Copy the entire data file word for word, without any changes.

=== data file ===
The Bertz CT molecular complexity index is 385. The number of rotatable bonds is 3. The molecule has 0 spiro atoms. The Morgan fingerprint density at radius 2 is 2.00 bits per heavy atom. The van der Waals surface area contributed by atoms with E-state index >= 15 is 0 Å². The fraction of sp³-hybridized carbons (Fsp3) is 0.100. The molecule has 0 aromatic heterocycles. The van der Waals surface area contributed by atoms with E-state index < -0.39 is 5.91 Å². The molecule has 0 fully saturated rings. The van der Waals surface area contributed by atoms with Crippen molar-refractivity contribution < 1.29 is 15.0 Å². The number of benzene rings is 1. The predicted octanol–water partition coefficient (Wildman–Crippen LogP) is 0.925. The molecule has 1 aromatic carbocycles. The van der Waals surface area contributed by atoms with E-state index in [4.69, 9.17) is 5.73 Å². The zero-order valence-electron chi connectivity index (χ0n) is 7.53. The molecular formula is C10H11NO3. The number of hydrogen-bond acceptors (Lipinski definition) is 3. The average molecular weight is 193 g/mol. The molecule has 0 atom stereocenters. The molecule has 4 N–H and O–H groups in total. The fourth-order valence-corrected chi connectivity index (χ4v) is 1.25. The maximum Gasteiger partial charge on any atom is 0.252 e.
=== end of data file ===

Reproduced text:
The Bertz CT molecular complexity index is 385. The number of rotatable bonds is 3. The molecule has 0 spiro atoms. The Morgan fingerprint density at radius 2 is 2.00 bits per heavy atom. The van der Waals surface area contributed by atoms with E-state index >= 15 is 0 Å². The fraction of sp³-hybridized carbons (Fsp3) is 0.100. The molecule has 0 aromatic heterocycles. The van der Waals surface area contributed by atoms with E-state index < -0.39 is 5.91 Å². The molecule has 0 fully saturated rings. The van der Waals surface area contributed by atoms with Crippen molar-refractivity contribution < 1.29 is 15.0 Å². The number of benzene rings is 1. The predicted octanol–water partition coefficient (Wildman–Crippen LogP) is 0.925. The molecule has 1 aromatic carbocycles. The van der Waals surface area contributed by atoms with E-state index in [4.69, 9.17) is 5.73 Å². The zero-order valence-electron chi connectivity index (χ0n) is 7.53. The molecular formula is C10H11NO3. The number of hydrogen-bond acceptors (Lipinski definition) is 3. The average molecular weight is 193 g/mol. The molecule has 0 atom stereocenters. The molecule has 4 N–H and O–H groups in total. The fourth-order valence-corrected chi connectivity index (χ4v) is 1.25. The maximum Gasteiger partial charge on any atom is 0.252 e.